Author: kristieburk

Website Wednesday: The Ultimate Google Cardboard and Expeditions Resource Guide

by Kristie Burk, DASD Coordinator of Cyber and Blended Learning

Shake Up Learning is an educational blog written by Kasey Bell.  Bell recently posted “The Google Cardboard and Expeditions Resource Guide.” The guide contains the steps to get started, resources for buying devices and headsets, YouTube tutorials, blog posts, lesson plans, apps and more!

Google Cardboard and Google Expeditions can truly enhance students’ learning experiences. Judy Deppen, French teacher at Marsh Creek, used Google Expeditions so that her students could take a virtual tour of the Palace of Versailles

Michele Boreman, social studies teacher at Lionville Middle School, used Google Cardboard with her students to take a virtual tour of Ford’s theater and the house where Lincoln died. They could move around to explore the different rooms, floors, etc. Even cooler? The class tweeted about it; Ford Theater responded to the Tweets and a conversation ensued.

Website Wednesday: Virtual Nerd

by Kristie Burk, DASD Coordinator of Cyber and Blended Learning

By now, most of us have heard of Khan Academy, the free online video site that offers hundreds of tutorials on a variety of topics.  However, not everyone loves the faceless videos.

If you’re one of those people, you may want to check out Virtual Nerd.  Virtual Nerd is a free website with math videos from grade 6 math through geometry and algebra.  It also includes tutorials for SAT and ACT math. The videos are organized around questions, so it’s easy to search for the one that you need. You may find that you and your students like these videos better, so check them out!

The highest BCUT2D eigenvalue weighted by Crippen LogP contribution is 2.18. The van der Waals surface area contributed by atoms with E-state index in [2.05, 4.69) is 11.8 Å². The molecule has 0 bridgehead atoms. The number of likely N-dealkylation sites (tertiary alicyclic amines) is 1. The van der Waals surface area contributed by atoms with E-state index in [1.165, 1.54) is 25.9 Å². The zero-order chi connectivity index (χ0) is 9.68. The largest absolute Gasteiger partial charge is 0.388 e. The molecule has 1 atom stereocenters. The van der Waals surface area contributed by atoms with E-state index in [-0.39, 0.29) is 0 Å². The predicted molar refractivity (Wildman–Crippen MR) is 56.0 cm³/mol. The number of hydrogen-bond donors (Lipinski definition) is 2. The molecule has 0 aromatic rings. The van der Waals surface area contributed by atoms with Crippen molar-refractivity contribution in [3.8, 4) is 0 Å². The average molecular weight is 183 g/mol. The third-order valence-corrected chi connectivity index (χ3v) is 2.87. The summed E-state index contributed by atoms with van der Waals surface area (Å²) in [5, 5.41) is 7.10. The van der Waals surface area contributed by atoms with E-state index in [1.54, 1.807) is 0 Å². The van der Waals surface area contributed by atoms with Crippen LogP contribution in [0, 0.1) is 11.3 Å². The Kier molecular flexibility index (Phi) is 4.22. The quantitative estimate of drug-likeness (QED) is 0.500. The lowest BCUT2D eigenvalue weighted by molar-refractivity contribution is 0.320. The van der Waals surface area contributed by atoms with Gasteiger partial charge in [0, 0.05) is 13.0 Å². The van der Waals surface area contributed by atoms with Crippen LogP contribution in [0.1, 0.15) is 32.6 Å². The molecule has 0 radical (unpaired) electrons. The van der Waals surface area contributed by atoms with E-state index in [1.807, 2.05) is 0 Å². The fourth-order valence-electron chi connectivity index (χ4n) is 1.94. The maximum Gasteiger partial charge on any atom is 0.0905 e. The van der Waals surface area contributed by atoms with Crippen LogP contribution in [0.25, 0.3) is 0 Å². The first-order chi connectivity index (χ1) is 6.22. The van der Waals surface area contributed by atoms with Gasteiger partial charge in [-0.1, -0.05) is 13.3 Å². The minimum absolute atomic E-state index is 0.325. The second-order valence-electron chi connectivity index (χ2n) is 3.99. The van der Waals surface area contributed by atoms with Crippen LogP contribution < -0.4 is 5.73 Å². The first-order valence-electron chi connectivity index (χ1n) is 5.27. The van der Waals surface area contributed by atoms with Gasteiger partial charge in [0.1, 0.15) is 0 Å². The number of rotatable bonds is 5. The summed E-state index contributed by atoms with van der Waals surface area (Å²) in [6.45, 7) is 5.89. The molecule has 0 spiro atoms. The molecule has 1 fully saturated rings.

Tech Tip Tuesday: Google Keep Now Integrates with Google Docs

G-Suite-For-Education.pngby Kristie Burk, DASD Coordinator of Cyber and Blended Learning

One of my favorite apps on my phone is Google Keep. I use it to keep to-do lists, notes for work, links to articles I want to read and even birthday gift ideas for my children. Now, Google Keep will become even more useful because it’s integrated with the G Suite for Education (formerly Google Apps for Education).You’ll be able to pull notes from Keep into a Google Doc, for example, or add new Notes while working in a Doc.

You can read more details here.

Website Wednesday: Primary Sources with a Twist  

By Lois Grasso, Instructional Coach, Marsh Creek 6GC

Primary sources provide a window into the past— documents, photographs, songs produced by people who lived during a previous time.   While primary sources are not new to teaching, how these resources can be integrated into instruction certainly is changing.  That is what I saw demonstrated at a recent instructional technology conference (PETE&C 2017).  

Specifically, try using primary sources in conjunction with digital storytelling tools including Stop Motion, iMovie, Comic Life or Book Creator to encourage students to interpret what it was like to be alive during a past era.

The BEST High-Quality Primary Source Web Sites*

  • Smithsonian Source – provides Document-Based Questions and Primary Source Videos, aggregated by era.
  • Smithsonian Learning Lab – more than a million resources made available online by the Smithsonian Institute.
  • Library of Congress – search through millions of primary sources, from recordings, books, photographs, maps, and manuscripts.  
  • 100 Milestone Documents – United States history from 1776 to 1965, these documents are some of the most vital documents in our nation’s story.